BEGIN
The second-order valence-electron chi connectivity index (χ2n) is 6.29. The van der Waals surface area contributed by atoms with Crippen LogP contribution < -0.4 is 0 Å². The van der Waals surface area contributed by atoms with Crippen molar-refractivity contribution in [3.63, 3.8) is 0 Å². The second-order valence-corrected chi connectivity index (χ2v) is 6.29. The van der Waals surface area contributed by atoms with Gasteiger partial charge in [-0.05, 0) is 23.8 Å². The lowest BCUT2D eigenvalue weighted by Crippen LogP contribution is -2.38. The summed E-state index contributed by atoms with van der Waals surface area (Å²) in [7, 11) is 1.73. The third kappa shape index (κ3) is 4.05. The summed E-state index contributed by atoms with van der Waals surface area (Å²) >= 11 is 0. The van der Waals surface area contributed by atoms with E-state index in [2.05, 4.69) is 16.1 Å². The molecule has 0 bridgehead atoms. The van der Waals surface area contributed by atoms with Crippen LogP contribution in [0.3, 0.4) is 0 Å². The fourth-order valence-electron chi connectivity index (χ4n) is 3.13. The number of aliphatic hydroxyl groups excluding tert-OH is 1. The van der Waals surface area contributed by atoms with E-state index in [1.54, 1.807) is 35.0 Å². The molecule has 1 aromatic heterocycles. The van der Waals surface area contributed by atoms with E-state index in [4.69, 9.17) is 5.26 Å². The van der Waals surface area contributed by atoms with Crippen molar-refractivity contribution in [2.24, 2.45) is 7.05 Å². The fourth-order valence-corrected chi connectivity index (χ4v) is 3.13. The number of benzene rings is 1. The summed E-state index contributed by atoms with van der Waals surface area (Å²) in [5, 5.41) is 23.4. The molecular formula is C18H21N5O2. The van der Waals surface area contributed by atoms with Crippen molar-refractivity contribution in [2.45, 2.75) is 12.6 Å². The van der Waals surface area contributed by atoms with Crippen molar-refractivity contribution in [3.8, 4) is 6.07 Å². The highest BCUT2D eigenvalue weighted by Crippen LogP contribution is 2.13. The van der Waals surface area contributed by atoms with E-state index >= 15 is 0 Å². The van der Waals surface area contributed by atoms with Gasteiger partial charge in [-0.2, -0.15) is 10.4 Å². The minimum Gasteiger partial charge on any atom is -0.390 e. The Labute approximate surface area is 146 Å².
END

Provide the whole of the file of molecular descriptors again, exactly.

The second-order valence-electron chi connectivity index (χ2n) is 6.29. The van der Waals surface area contributed by atoms with Crippen LogP contribution < -0.4 is 0 Å². The van der Waals surface area contributed by atoms with Crippen molar-refractivity contribution in [3.63, 3.8) is 0 Å². The second-order valence-corrected chi connectivity index (χ2v) is 6.29. The van der Waals surface area contributed by atoms with Gasteiger partial charge in [-0.05, 0) is 23.8 Å². The lowest BCUT2D eigenvalue weighted by Crippen LogP contribution is -2.38. The summed E-state index contributed by atoms with van der Waals surface area (Å²) in [7, 11) is 1.73. The third kappa shape index (κ3) is 4.05. The summed E-state index contributed by atoms with van der Waals surface area (Å²) >= 11 is 0. The van der Waals surface area contributed by atoms with E-state index in [2.05, 4.69) is 16.1 Å². The molecule has 0 bridgehead atoms. The van der Waals surface area contributed by atoms with Crippen LogP contribution in [0.3, 0.4) is 0 Å². The fourth-order valence-electron chi connectivity index (χ4n) is 3.13. The number of aliphatic hydroxyl groups excluding tert-OH is 1. The van der Waals surface area contributed by atoms with E-state index in [1.54, 1.807) is 35.0 Å². The molecule has 1 aromatic heterocycles. The van der Waals surface area contributed by atoms with E-state index in [4.69, 9.17) is 5.26 Å². The van der Waals surface area contributed by atoms with Crippen molar-refractivity contribution in [2.24, 2.45) is 7.05 Å². The fourth-order valence-corrected chi connectivity index (χ4v) is 3.13. The number of benzene rings is 1. The summed E-state index contributed by atoms with van der Waals surface area (Å²) in [5, 5.41) is 23.4. The molecular formula is C18H21N5O2. The van der Waals surface area contributed by atoms with Crippen molar-refractivity contribution in [2.45, 2.75) is 12.6 Å². The van der Waals surface area contributed by atoms with Crippen molar-refractivity contribution in [3.8, 4) is 6.07 Å². The highest BCUT2D eigenvalue weighted by Crippen LogP contribution is 2.13. The van der Waals surface area contributed by atoms with E-state index >= 15 is 0 Å². The van der Waals surface area contributed by atoms with Gasteiger partial charge in [-0.2, -0.15) is 10.4 Å². The minimum Gasteiger partial charge on any atom is -0.390 e. The Labute approximate surface area is 146 Å².